Katrina Five Years After: Hurricane Left a Legacy of Health Concerns

Five years ago, Hurricane Katrina devastated the Gulf region, killing nearly 2,000 and displacing more than 250,000 others from Louisiana to Florida. This week, in a series titled "Hurricane Katrina: Five Years After," looks back on the costliest natural disaster ever to strike the United States.

When Hurricane Katrina ripped through New Orleans, leaving a legacy of death and destruction in its wake, the storm's immediate effects were evident. But now, five years later, the long-term effects on the devastated population’s mental and physical health still linger.

A study released this week linked the costliest natural disaster in U.S. history with a high incidence of anxiety in Gulf Coast-area children displaced by the hurricane, while another found increased sensitivity to mold in children with asthma whose homes were flooded.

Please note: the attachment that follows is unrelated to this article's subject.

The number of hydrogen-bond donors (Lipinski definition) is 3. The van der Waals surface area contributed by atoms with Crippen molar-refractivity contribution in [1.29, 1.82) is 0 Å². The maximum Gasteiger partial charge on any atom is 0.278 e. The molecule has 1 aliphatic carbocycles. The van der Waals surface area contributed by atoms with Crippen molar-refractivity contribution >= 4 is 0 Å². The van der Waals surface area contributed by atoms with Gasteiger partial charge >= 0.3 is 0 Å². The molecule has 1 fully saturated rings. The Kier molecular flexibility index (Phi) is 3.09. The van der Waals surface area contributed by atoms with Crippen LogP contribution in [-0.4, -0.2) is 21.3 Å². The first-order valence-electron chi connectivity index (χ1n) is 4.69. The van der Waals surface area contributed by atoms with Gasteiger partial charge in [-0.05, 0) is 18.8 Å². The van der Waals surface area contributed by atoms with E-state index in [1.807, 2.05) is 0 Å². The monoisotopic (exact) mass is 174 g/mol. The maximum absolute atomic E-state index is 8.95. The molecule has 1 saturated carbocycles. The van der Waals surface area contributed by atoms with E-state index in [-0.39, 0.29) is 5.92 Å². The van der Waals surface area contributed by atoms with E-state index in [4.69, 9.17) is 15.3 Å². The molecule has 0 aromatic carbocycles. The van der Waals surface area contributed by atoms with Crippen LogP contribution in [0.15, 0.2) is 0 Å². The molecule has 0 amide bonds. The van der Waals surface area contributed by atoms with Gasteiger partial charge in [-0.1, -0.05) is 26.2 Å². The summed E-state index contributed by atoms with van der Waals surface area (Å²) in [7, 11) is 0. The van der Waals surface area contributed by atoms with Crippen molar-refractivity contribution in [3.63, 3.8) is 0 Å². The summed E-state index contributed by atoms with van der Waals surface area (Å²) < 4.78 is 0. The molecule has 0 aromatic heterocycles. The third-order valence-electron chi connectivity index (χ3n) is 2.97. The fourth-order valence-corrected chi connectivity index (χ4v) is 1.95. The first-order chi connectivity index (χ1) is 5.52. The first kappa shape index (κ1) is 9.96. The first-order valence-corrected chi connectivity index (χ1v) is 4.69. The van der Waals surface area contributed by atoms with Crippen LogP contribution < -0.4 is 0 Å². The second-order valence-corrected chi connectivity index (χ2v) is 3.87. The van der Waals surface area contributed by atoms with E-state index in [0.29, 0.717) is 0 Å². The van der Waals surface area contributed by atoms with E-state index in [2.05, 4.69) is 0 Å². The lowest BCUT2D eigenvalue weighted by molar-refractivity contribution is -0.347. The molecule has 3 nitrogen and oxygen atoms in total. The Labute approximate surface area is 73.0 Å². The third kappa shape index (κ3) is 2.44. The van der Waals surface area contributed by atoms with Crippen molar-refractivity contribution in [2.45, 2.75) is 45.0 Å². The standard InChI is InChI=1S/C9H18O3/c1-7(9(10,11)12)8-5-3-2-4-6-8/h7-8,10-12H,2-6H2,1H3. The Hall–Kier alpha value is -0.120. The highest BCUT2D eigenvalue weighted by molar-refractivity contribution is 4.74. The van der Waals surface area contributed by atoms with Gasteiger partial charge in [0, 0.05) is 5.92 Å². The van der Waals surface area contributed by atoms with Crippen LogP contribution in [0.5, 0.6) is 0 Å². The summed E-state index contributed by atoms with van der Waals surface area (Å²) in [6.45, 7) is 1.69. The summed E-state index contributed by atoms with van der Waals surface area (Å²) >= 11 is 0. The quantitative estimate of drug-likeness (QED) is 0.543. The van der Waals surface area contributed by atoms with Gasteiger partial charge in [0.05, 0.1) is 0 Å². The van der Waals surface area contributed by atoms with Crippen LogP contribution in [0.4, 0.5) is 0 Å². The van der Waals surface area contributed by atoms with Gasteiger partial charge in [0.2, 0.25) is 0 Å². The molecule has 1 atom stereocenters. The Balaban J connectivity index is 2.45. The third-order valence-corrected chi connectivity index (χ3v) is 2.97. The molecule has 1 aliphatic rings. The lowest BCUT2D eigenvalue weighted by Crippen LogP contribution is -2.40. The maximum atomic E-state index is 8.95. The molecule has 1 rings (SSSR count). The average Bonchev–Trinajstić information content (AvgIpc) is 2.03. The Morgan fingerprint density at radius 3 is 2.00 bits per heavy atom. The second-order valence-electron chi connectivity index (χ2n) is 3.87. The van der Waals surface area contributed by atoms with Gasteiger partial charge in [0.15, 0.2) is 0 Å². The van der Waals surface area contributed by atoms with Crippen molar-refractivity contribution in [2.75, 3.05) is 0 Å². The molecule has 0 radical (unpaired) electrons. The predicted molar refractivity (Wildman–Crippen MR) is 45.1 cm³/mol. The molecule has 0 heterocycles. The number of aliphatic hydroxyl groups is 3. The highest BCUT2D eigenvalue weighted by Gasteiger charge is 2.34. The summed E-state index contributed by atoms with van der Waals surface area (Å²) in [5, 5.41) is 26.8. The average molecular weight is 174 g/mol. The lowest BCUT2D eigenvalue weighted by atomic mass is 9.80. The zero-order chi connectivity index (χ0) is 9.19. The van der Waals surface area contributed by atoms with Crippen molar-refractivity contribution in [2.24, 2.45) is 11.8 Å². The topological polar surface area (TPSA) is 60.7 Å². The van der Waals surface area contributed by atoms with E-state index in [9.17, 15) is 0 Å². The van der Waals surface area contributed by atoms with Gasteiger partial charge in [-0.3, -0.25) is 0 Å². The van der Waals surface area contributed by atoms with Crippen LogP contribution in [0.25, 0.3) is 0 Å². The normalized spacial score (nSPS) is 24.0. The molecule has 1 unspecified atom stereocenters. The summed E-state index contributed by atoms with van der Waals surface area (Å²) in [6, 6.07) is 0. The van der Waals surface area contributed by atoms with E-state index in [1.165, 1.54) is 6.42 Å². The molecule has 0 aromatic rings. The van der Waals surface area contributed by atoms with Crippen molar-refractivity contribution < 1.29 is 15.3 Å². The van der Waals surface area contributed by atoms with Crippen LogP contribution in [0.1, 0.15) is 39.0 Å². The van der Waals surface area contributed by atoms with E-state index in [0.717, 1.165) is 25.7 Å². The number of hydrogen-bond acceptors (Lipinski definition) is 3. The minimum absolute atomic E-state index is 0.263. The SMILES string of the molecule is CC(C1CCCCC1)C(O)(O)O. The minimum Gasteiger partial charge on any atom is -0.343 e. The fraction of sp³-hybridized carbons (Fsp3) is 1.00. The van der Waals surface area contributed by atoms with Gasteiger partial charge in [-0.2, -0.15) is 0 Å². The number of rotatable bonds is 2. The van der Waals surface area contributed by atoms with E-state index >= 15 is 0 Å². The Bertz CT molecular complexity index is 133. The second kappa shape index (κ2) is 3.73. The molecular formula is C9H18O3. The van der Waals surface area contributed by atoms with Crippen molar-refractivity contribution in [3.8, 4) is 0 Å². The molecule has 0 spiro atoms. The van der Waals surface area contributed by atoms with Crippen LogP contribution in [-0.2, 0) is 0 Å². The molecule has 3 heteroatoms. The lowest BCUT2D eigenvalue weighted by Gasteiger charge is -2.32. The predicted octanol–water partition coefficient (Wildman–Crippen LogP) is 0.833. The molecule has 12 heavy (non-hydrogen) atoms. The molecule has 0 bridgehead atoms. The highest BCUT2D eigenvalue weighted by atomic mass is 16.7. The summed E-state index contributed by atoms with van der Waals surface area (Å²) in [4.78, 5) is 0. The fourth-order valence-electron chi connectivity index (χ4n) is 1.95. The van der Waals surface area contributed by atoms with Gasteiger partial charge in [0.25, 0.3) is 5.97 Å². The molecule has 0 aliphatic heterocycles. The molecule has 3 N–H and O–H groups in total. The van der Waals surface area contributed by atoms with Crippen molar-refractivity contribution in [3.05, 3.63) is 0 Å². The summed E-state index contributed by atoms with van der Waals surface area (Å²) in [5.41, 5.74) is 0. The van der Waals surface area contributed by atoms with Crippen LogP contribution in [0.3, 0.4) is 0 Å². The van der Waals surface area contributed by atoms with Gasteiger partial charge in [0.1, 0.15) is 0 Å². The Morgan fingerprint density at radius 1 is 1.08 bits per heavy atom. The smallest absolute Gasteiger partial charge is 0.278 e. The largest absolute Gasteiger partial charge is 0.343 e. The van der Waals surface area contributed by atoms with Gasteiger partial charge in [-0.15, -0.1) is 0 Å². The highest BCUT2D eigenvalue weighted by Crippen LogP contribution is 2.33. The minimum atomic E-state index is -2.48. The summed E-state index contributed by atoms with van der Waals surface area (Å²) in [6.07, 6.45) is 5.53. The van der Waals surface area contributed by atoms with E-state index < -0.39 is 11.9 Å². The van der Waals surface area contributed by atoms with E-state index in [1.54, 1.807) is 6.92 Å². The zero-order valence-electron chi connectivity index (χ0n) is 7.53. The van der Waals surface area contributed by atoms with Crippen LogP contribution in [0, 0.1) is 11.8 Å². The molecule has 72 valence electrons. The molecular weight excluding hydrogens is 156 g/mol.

“Being exposed to transient home situations, not being able to get access to care and the adversity of just the recovery process fraught with so many difficulties added and compounded the stress and trauma of being exposed to the devastation and personal loss of life and property during the event of the hurricane and the flooding itself,” said Anthony Speier, psychologist and deputy assistant secretary for the Office of Behavioral Health for the Louisiana Department of Health and Hospitals. “So that kind of set the stage for increased vulnerability of the population.”

Many of the 500,000 people, including 160,000 children, who couldn’t return to their homes for at least three months after the storm have been left with a combination of anger, grief and loss, Speier said.